Fortunately, many business owners have significant opportunities to reduce overall taxable income — all while taking steps to secure their own retirement.

Pretax Defined Contribution Plan Strategies

Many higher-income clients are already making the maximum contributions to traditional retirement plans, health savings accounts and other savings vehicles. Small-business clients, however, can opt to establish a SEP-IRA or fund a 401(k) from both the employee and employer side of the aisle.

A SEP-IRA can allow a small-business owner to reduce taxable income by up to $58,000 (or 25% of compensation) in 2021 (the same limits that apply to 401(k)s also apply to SEPs). Because the client isn’t required to contribute to the account every year, a small-business client could establish the plan primarily to take advantage of the potentially temporary QBI deduction, and simply stop contributing (or reduce contributions) if Congress allows the 199A deduction to expire after 2025.

SEP-IRAs will likely appeal to business owners with no employees (or those who primarily employ a spouse or family members) because while contributions are not required each year, if the employer contributes any amount to a SEP-IRA in any given year, contributions to the accounts of all employees who have performed services for the employer in that year become mandatory and contributions must be uniform among eligible employees (certain employees who are under 21, earn less than $600 during the year or have not worked for the employer for three of the five preceding years may be excluded from participation).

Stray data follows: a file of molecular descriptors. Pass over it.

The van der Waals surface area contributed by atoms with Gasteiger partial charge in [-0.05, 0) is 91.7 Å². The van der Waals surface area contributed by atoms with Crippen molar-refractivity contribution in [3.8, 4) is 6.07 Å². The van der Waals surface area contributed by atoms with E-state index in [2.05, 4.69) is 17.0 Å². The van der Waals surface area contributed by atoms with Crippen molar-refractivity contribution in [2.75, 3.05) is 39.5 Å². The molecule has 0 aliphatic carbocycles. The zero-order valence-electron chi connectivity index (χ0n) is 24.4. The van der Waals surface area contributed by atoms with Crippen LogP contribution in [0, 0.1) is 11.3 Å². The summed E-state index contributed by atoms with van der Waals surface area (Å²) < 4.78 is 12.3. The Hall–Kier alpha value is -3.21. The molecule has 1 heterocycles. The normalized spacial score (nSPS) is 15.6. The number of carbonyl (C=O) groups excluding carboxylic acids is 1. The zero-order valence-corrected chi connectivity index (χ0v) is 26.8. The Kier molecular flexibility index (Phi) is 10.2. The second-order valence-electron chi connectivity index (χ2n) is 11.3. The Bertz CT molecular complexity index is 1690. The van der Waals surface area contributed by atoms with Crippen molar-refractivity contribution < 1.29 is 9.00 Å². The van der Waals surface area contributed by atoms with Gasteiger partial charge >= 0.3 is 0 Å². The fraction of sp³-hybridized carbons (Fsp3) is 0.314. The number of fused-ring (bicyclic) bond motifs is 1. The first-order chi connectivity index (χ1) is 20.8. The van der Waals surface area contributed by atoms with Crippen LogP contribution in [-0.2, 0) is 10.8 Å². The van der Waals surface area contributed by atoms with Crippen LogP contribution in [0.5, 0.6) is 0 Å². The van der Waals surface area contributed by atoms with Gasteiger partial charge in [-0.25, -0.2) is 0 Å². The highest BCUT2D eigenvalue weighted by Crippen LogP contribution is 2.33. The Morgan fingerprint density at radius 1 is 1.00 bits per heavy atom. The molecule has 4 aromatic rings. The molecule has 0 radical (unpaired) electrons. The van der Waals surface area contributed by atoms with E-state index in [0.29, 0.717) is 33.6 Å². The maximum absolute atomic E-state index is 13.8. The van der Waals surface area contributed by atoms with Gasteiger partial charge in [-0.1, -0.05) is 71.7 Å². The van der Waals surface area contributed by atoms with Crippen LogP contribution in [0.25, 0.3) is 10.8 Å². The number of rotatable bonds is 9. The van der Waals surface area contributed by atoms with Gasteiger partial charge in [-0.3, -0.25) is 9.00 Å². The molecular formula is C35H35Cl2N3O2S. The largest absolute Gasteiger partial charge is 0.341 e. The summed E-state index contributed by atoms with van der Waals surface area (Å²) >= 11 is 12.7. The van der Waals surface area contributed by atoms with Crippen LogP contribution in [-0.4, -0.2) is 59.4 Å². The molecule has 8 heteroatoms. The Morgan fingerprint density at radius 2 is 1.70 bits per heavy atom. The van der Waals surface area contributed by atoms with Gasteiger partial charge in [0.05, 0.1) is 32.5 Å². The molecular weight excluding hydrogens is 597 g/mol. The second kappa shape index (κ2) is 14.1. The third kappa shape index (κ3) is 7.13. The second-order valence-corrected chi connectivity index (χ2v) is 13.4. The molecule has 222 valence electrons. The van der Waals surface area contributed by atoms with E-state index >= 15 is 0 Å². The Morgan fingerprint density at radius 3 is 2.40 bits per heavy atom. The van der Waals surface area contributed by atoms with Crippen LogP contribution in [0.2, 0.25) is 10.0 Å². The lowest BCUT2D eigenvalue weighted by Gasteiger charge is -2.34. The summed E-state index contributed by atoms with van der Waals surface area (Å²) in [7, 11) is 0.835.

Any employer can establish a SEP-IRA as long as that employer does not maintain any other retirement plan — there is no maximum number of employees, as is the case with SIMPLE IRAs. SEP-IRAs are retirement savings accounts that allow employer contributions only (employee contributions are not permitted).

Small-business clients with a substantial number of employees may choose to establish a traditional 401(k), which does not require the employer to contribute to each employee’s account and allows the employer to contribute up to the same $58,000 cap in 2021. The primary disadvantage of these plans is the expense of administering them and the nondiscrimination testing that may be required of the employer (safe harbor designs can reduce this burden in certain circumstances).